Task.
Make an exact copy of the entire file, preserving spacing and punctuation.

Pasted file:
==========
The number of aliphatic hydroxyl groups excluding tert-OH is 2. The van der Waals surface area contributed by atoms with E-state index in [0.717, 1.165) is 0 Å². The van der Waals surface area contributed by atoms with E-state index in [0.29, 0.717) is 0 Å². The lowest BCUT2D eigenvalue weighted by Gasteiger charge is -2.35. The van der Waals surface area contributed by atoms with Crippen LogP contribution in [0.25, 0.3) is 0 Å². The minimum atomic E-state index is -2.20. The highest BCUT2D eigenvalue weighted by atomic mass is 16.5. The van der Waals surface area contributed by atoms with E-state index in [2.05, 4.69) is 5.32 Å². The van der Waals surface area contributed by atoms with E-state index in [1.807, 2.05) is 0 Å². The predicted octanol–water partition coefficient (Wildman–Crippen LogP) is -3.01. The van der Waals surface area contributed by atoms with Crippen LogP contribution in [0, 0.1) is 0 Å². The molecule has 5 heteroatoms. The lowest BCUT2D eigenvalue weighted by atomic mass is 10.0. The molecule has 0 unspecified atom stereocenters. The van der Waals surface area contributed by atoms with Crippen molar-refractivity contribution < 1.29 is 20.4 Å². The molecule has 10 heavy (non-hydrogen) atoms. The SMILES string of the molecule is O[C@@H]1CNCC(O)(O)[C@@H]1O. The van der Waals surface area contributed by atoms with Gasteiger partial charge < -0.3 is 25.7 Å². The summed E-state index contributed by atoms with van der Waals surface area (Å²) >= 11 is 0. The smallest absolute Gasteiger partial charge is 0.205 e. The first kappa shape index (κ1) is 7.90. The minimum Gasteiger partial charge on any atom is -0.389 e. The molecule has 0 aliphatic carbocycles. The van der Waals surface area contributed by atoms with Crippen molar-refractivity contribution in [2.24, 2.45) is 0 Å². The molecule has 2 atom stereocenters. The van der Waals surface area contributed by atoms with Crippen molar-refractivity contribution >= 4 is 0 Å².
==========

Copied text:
The number of aliphatic hydroxyl groups excluding tert-OH is 2. The van der Waals surface area contributed by atoms with E-state index in [0.717, 1.165) is 0 Å². The van der Waals surface area contributed by atoms with E-state index in [0.29, 0.717) is 0 Å². The lowest BCUT2D eigenvalue weighted by Gasteiger charge is -2.35. The van der Waals surface area contributed by atoms with Crippen LogP contribution in [0.25, 0.3) is 0 Å². The minimum atomic E-state index is -2.20. The highest BCUT2D eigenvalue weighted by atomic mass is 16.5. The van der Waals surface area contributed by atoms with E-state index in [2.05, 4.69) is 5.32 Å². The van der Waals surface area contributed by atoms with E-state index in [1.807, 2.05) is 0 Å². The predicted octanol–water partition coefficient (Wildman–Crippen LogP) is -3.01. The van der Waals surface area contributed by atoms with Crippen LogP contribution in [0, 0.1) is 0 Å². The molecule has 5 heteroatoms. The lowest BCUT2D eigenvalue weighted by atomic mass is 10.0. The molecule has 0 unspecified atom stereocenters. The van der Waals surface area contributed by atoms with Crippen molar-refractivity contribution < 1.29 is 20.4 Å². The molecule has 10 heavy (non-hydrogen) atoms. The SMILES string of the molecule is O[C@@H]1CNCC(O)(O)[C@@H]1O. The van der Waals surface area contributed by atoms with Gasteiger partial charge < -0.3 is 25.7 Å². The summed E-state index contributed by atoms with van der Waals surface area (Å²) >= 11 is 0. The smallest absolute Gasteiger partial charge is 0.205 e. The first kappa shape index (κ1) is 7.90. The minimum Gasteiger partial charge on any atom is -0.389 e. The molecule has 0 aliphatic carbocycles. The van der Waals surface area contributed by atoms with Crippen molar-refractivity contribution in [2.24, 2.45) is 0 Å². The molecule has 2 atom stereocenters. The van der Waals surface area contributed by atoms with Crippen molar-refractivity contribution >= 4 is 0 Å².